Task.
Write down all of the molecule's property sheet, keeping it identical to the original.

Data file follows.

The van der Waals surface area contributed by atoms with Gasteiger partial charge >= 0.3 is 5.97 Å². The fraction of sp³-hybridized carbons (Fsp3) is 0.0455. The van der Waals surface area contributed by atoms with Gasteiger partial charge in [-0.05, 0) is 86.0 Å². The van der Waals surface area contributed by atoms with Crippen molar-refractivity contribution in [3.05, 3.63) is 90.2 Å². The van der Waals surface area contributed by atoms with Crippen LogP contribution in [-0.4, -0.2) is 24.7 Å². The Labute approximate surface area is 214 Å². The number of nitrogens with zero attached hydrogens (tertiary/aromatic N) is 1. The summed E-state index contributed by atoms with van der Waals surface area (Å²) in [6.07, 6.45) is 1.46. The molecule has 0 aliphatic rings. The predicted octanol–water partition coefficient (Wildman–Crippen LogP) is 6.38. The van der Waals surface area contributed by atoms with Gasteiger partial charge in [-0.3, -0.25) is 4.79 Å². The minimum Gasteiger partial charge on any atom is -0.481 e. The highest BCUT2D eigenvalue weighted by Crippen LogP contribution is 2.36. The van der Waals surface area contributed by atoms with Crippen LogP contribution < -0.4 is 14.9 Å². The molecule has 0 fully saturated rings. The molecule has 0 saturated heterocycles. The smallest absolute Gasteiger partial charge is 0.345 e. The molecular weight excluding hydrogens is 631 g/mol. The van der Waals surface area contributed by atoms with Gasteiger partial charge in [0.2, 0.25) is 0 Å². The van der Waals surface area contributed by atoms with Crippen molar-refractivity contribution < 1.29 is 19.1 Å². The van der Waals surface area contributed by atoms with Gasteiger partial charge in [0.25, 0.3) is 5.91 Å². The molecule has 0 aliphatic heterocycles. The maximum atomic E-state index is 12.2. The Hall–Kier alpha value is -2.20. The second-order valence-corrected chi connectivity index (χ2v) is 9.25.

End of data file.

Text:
The van der Waals surface area contributed by atoms with Gasteiger partial charge >= 0.3 is 5.97 Å². The fraction of sp³-hybridized carbons (Fsp3) is 0.0455. The van der Waals surface area contributed by atoms with Gasteiger partial charge in [-0.05, 0) is 86.0 Å². The van der Waals surface area contributed by atoms with Crippen molar-refractivity contribution in [3.05, 3.63) is 90.2 Å². The van der Waals surface area contributed by atoms with Crippen LogP contribution in [-0.4, -0.2) is 24.7 Å². The Labute approximate surface area is 214 Å². The number of nitrogens with zero attached hydrogens (tertiary/aromatic N) is 1. The summed E-state index contributed by atoms with van der Waals surface area (Å²) in [6.07, 6.45) is 1.46. The molecule has 0 aliphatic rings. The predicted octanol–water partition coefficient (Wildman–Crippen LogP) is 6.38. The van der Waals surface area contributed by atoms with Gasteiger partial charge in [-0.3, -0.25) is 4.79 Å². The minimum Gasteiger partial charge on any atom is -0.481 e. The highest BCUT2D eigenvalue weighted by Crippen LogP contribution is 2.36. The van der Waals surface area contributed by atoms with Crippen LogP contribution < -0.4 is 14.9 Å². The molecule has 0 fully saturated rings. The molecule has 0 saturated heterocycles. The smallest absolute Gasteiger partial charge is 0.345 e. The molecular weight excluding hydrogens is 631 g/mol. The van der Waals surface area contributed by atoms with Gasteiger partial charge in [0.2, 0.25) is 0 Å². The van der Waals surface area contributed by atoms with Crippen molar-refractivity contribution < 1.29 is 19.1 Å². The van der Waals surface area contributed by atoms with Gasteiger partial charge in [0.25, 0.3) is 5.91 Å². The molecule has 0 aliphatic heterocycles. The maximum atomic E-state index is 12.2. The Hall–Kier alpha value is -2.20. The second-order valence-corrected chi connectivity index (χ2v) is 9.25.